Extra vigilance needed around current and previous cancer patients during Covid-19 pandemic
There are more than 170,000 cancer survivors in Ireland who may well have an increased risk of developing a more severe case of Covid-19.
Those who are going through active cancer treatment or who have very recently completed their treatment for cancer are among the high risk groups. And former cancer patients who are no longer being actively treated have a small increased risk of developing more severe symptoms compared to the general population.
Other people considered to be at higher risk are those aged over 60, transplant patients and other people with suppressed immune systems, and those with long-term medical conditions such as heart disease, lung disease, diabetes or high blood pressure.
The Irish Cancer Society (ICS) is regularly updating its advice and information for current and former cancer patients in relation to Covid-19.
There are a number of steps that should be taken to reduce the chances of getting the virus, or indeed, other infections including cold and flu.
The ICS advises that cancer patients, survivors and their families practise regular and thorough hand washing with common soap and warm water and use of alcohol-based hand washes. This is especially important when they are in contact with other people, before eating or touching their face, after using the bathroom and upon entering the home.
It is also vitally important that those who are around a cancer patient should practice good respiratory hygiene. They can achieve this by:
covering their mouth and nose with a flexed elbow or tissue when coughing or sneezing;
discarding used tissues immediately into a closed bin, and cleaning their hands with alcohol-based hand rub or soap and water;
not touching their eyes, nose and mouth with unwashed hands as this can transfer the virus from surfaces;
cleaning and disinfecting frequently touched objects and surfaces;
leaving some distance between themselves and other people, particularly when outside the home and with anyone who is coughing, sneezing or who has a fever;
being cautious around public travel, public events or larger gatherings which might bring them into contact with more people who may be at higher risk of carrying infection, particularly in smaller crowded spaces with poor ventilation;
ensuring that visitors are aware that those affected by cancer are particularly susceptible to infection, and requesting them not to visit if they are displaying any symptoms of illness such as high temperature, coughing, sneezing, headache, etc;
avoiding overseas travel;
limiting direct contact with people who have travelled to Ireland over the last 14 days.
Infections of all kinds are easier to transmit from person to person in the home, so practicing these steps can help to protect from many different diseases.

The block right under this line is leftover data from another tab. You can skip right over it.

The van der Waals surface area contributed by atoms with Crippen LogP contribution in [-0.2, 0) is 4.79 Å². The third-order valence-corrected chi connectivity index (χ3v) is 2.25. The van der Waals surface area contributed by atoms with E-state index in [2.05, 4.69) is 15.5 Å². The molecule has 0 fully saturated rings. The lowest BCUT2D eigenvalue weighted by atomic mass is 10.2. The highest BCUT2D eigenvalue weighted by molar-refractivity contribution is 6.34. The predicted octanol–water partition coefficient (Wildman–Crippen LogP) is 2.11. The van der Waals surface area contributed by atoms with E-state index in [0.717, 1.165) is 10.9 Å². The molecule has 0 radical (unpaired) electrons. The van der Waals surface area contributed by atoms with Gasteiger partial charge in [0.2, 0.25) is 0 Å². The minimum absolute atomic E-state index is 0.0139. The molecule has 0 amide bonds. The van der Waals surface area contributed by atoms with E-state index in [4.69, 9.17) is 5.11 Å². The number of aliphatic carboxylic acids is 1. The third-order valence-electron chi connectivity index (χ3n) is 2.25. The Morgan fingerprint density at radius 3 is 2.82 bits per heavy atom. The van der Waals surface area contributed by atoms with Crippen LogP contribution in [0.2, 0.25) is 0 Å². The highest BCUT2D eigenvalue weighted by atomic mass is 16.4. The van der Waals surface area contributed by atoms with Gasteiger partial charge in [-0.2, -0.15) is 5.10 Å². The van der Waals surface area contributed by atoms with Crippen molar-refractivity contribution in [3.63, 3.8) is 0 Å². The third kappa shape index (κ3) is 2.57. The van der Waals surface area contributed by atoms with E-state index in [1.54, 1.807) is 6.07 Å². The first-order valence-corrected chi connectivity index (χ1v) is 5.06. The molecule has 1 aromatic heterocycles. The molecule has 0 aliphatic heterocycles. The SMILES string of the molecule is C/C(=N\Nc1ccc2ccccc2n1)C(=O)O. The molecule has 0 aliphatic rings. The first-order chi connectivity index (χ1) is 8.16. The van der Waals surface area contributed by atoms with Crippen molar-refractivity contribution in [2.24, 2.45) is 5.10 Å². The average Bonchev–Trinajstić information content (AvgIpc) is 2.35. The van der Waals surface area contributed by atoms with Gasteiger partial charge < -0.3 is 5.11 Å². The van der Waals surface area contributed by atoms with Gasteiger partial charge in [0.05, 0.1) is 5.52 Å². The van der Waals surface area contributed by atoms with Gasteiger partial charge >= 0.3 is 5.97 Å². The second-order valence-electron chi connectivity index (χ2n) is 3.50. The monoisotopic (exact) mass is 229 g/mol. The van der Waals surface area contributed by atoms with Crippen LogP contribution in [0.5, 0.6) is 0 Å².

People are urged to respect the visiting arrangements that are in place for all hospitals, nursing homes and residential care services.
Working from home where possible is also important for former cancer patients and their families, and for everyone in the high risk categories.
What to do if you develop signs of an infection
The symptoms of coronavirus are similar to the common cold or flu. Those who have not recently received treatment for cancer and show signs of possible coronavirus infection or who have been in close contact with a confirmed case of coronavirus in the last 14 days, or anyone who has travelled internationally and/or is showing symptoms (cough, shortness of breath, sudden fever causing you to feel very hot or cold) should:
isolate themselves from other people - this means going into a different, well-ventilated room.
phone their GP, or emergency department.
If symptoms are severe, it is a medical emergency and the patient should call 112 or 999.
As with any infection, coronavirus is more likely to progress at a greater speed in a cancer patient. It is important to seek the expert opinion of a cancer doctor at an early stage, and to intervene early so as to best deal with the impacts of falling ill.
A sudden fever (feeling very hot, or very chilly and sweating) can be a sign of many different types of infection and requires medical advice. All infections in cancer patients must be thoroughly investigated due to the risk that they may become more serious.
If a patient being actively treated for cancer develops signs of infection, for example high temperature (fever), chills and sweating (fever), coughing or shortness of breath, they should urgently make contact with their oncology unit through the liaison phone number they have been given. The nurse or doctor will advise on measures that need to be taken and what this means for their treatment.
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